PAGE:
Group selection can roughly be defined as a form of natural selection by which the fitness (probable reproductive success) of the group is maintained or enhanced, even at the cost of reduced fitness of individuals in that group.
In considering group selection it is worth having a definition of what constitutes a group of the type capable of acting as a selection pressure on the individuals composing the group; since the minimal requirement of group selection is the presence of a suitable group that is stable (in those key respects which enforce selection) over a sufficient number of generations.
(Most of the ways of conceptualizing groups selection are, I believe inadequate)
This question can be reduced to the definition of a biological entity.
A biological entity is a (relatively) concentrated and sustained network of communications and interactions. Thus a single cell, a multicellular organism, an organ (such as the heart, or a gland) within a multicellular organism, and the social group in social organisms may all be considered to be entities.
For example, in social animals (including humans) that which makes them social animals can be defined as a sufficient density of particular types of communications and interactions between individuals - sustained across sufficient numbers of generations - such that this acts upon the individuals to shape behaviour by mechanisms that are transmissible between generations (for example, by inducing genetic, or some types of epigenetic, change of individuals).
In other words, the group itself displays a system-autonomy from the individuals which compose the group - therefore the group itself is a selection pressure on the individual animals within the group.
What is meant by autonomy? That the group entity operates to sustain and expand and/or reproduce itself - this being a defining property of all complex systems.
If an emergent complex system (occurring by chance) were to lack the ability to sustain and reproduce itself, it will soon simply cease to be - and would not be observable (or only momentarily so).
This is because a system is defined in contrast to its environment, and the basic property of a system is to separate itself from the environment in a context where chance/ entropic change will tend to assimilate the system into the environment (e.g. this happens after death).
Therefore any complex system which is sustained, must have the ability to sustain itself - to re-make and re-produce itself in the context of its environment - and for social groups individual organisms are a part of its environment. Therefore, social groups are buffered against the individuals which constitute it - but this is not a paradox, because what makes the social group definable as a complex system is the interaction of inter-individual communications, therefore not the actual physical individual organisms.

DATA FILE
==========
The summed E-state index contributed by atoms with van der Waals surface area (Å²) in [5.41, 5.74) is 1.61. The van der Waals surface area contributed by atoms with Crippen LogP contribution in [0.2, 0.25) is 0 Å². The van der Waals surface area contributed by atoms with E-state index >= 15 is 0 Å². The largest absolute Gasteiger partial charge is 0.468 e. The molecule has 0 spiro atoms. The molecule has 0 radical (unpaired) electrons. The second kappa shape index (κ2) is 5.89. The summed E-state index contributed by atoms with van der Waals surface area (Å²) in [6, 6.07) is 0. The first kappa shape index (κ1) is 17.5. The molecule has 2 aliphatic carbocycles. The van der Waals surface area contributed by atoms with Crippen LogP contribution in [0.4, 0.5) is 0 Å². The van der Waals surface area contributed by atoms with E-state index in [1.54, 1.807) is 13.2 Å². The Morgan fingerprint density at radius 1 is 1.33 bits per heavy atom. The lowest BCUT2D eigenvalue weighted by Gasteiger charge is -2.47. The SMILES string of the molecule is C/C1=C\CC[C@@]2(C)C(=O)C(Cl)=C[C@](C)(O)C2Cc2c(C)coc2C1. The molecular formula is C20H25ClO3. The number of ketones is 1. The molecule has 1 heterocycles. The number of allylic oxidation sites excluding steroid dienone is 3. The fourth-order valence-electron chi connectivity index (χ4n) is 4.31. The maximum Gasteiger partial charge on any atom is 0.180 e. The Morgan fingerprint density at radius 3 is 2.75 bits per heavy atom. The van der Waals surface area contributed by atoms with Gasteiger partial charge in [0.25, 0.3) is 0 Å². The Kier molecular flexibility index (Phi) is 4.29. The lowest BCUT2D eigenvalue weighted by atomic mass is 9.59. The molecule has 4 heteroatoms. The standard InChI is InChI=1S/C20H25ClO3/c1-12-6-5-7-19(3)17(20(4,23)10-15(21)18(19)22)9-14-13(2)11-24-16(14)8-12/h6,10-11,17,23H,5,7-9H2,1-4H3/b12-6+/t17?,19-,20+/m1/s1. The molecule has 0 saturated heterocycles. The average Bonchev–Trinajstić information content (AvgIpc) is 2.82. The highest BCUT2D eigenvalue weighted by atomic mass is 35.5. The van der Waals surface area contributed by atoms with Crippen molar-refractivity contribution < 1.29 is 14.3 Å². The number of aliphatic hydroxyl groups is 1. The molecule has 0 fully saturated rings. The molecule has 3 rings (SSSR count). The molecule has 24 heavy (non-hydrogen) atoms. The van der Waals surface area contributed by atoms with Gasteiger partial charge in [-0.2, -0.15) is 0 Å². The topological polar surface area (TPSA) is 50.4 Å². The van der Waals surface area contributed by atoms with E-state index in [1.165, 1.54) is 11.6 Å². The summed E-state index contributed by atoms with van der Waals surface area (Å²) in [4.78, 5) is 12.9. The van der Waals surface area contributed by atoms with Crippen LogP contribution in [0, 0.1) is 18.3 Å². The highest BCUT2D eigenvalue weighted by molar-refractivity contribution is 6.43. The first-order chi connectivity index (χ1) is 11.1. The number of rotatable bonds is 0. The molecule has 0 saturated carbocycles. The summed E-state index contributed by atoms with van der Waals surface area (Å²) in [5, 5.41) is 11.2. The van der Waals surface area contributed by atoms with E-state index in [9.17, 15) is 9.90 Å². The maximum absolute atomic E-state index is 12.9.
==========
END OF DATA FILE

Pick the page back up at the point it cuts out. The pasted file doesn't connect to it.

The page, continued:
So, when we consider group selection of humans, we should be looking at the frequency and complexity of communications between individuals. from this perspective, I think we can see that the emergence of complex agriculture will have had the effect of increasing the density of inter-individual communications by expanding both the size of the social group and also the necessity for planning, specialization and coordination of agricultural (and also industrial) economic activities - with the extra communications necessary to enable this.
What about the industrial revolution? From a communications perspective, the key factor about the industrial revolution is expansion of the population, and a much more extensive but less concentrated network of communications. I would conjecture that the switch from face-to-face to written (and later digital) interpersonal communications was associated with a great reduction in the complexity of communications.
Direct, face to face communication is informationally far richer, far denser, than the abbreviated, abstract, precise but simplified communications of electronic media (or than the preceding bureaucratic communications such as 'memos' and the 'minutes' of meeting). So, it is likely that industrialization is associated with a reduction in the complexity of group-level entities, and a reduction in the strength of group selection - and therefore with the re-emergence of individual level selection.
Hence, modernity is characterized by increased atomism of individuals, increased individual versus individual competition; and a loss of the strength of 'communities'. This will lead onto changes among individual humans, to make them more individual and less adapted to group cooperation.
In conclusion, it is reasonable to assume that in human history, group selection was strengthened by at least some forms of agriculture; and that individual humans in complex agricultural societies are more strongly group selected than the individual humans in 'simple' hunter-gatherer societies (i.e. 'simple' hunter gatherers are those without either food storage or complex technologies).
In terms of genius, which Dutton and I argue (in our forthcoming book The Genius Famine) to be a group selected phenomenon (with the genius serving a specialized function to benefit the reproductive success of the group), this fits with the historical evidence that some types of complex agricultural society seem to provide the optimal selective environment for producing the highest density of geniuses - since these are probably the most group selected of societies.